Peace (in the think),


A #Walkmyworld Blog Tribute Remix

I don’t know if can keep it up but I am trying to do a Zeega-a-day before the site closes up to the world on making new Zeegas. Yesterday, Ian O’Byrne posted a wonderful blog post, reflecting on the latest Learning Event for Walk My World that had to do with totems and identity. I remixed Ian (who facilitates Walk my World with Greg) by taking some of his insights and moving them into a remix Zeega.

Peace (inside the media),

I Heard the Words …

I am going to keep making Zeegas until time runs out … this one is from a poem I wrote about hearing a racist comment about a friend and the defense mechanism that kicked in.


Peace (in the poem),

Book Review: The Pleasures of Reading in the Age of Distraction

Add Alan Jacobs to the list of people who are both concerned and excited about how the act of reading is undergoing significant changes in the digital age. In The Pleasures of Reading in the Age of Distraction, Jabobs explores “reading” along many different tangents but remains centered on the theme of Whim at the heart of how we read (or should choose our reading).

Yes, we need to learn how to read. Yes, it helps to be guided to books by others. But the kind of reading that stick with us for life is with the books that we choose to read because there is something about the story or the writer or even the cover art, that pulls us in. Even in this age of digital text and hyperskimming/hyperlinking/hyperreading, our Whim in what we read can take us far, if we let it.

I appreciated how Jacobs pushes back against the scholars who say “this is the list of book you must read” as well as those who say “reading has changed and deep reading of books is no longer how people read in their lives” and instead, shows us how literature has the potential to transform our lives. Interestingly, Jacobs found a balance after realizing that his focus on deeper reading was waning and only found it when he bought himself a Kindle. The e-reader allowed him back into deep reading, he says. (I’m not sure that has helped me and when I use an e-reader, I find myself more distracted than Jacobs claims to be.)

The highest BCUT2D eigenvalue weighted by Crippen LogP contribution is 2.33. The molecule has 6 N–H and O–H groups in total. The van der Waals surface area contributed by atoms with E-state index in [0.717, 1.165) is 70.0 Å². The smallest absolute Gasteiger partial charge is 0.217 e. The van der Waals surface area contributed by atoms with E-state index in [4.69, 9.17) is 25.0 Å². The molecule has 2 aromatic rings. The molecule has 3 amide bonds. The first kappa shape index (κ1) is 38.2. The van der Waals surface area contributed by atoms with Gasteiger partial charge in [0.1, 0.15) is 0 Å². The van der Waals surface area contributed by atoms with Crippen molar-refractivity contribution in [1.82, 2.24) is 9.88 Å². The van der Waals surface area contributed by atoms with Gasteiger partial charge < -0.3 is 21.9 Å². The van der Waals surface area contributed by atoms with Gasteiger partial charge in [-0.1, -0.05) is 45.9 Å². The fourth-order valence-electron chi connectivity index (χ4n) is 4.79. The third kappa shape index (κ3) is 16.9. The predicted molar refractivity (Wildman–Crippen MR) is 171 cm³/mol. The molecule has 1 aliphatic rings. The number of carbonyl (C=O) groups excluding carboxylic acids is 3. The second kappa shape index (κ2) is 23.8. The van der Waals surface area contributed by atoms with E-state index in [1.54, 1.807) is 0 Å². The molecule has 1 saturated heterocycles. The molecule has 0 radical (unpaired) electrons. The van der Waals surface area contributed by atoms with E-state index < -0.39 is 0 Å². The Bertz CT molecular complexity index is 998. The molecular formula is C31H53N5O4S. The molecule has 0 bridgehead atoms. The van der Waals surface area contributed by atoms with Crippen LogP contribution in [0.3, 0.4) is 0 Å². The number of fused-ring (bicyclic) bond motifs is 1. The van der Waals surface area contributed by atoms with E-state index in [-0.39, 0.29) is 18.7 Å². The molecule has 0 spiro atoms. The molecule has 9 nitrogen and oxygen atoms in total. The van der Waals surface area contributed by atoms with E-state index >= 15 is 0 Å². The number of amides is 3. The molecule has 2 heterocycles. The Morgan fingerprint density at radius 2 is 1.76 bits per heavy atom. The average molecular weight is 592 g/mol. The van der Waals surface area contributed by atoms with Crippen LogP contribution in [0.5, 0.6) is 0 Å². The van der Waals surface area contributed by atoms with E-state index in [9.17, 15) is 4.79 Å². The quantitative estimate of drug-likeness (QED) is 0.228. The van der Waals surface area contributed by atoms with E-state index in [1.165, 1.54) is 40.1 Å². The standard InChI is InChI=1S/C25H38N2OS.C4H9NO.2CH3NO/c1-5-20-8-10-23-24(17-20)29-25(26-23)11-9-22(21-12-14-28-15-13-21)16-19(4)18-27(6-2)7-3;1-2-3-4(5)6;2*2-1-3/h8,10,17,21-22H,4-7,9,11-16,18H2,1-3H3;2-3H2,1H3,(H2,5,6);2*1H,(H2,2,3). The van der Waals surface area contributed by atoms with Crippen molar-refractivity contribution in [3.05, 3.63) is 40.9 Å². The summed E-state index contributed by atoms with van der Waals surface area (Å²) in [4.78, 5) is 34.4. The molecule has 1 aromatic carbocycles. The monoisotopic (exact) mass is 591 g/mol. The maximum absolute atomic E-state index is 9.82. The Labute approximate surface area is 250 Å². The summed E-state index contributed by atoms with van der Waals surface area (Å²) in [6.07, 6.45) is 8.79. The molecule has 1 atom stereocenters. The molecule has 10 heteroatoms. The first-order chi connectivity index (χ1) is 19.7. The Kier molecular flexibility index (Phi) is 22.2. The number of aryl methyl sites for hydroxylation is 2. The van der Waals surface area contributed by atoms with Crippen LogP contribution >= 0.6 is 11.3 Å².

In The Pleasures of Reading in the Age of Distraction, Jacobs explores the art of annotation (and pushed back a bit on the crowd-sourced annotations now available via Kindle and others as noisy interference to one’s own mind in the act of reading); of re-reading books at another age from when you first encountered them, so that life experience gives you another lens; about the beauty of discovering that book that changes your perspective forever; of getting lost in the story so completely that the world in front of you is the story itself, for a brief duration of time, anyway; the need for quiet spaces to get lost in a tome; and how educators can both be a shining beacon for emerging readers or a stoplight in the love of a good book.

Jacobs urges readers of all ages to come back to books. Not to abandon their skimming for knowledge in the data bases of our lives — all that online dancing from site to site, media to media — but to find the time to read deeply, too. Find the books you want to read and then read them.

“Don’t waste time and mental energy comparing yourself to others (readers), whether to your shame or gratification, since we are all wayfarers. Come to what you read with a charitable disposition; don’t expect to fight with the text, but instead seek to treat it well; be willing to meet it more than halfway, as though it were a guest in your home, which in a way it is.” — Alan Jacobs (p. 97)

I agree. You?

Peace (in the book),

So Long, Zeega

Another casualty of the technology world (for me and a few friends anyway) as Zeega, a multimedia creation tool, is being closed down by its founders, who are moving on to other ventures. I get it. But I don’t like it. Zeega was different from some other media apps in that the reader had the agency — they could move forward and back through media at their own pace. As a writer using Zeega, I had to consider that shift in my composing, and it forced me to think different.

But, look, I get it. Technology comes, technology gets used, and technology goes, particularly if the money runs out or the enthusiasm runs out. Or whatever. I’ll miss Zeega for what it did. Sure, the Zeegas will continue to live on the site but this may be my very last Zeega creation

Thanks for the ride! Buhbye.

Peace (in the mix),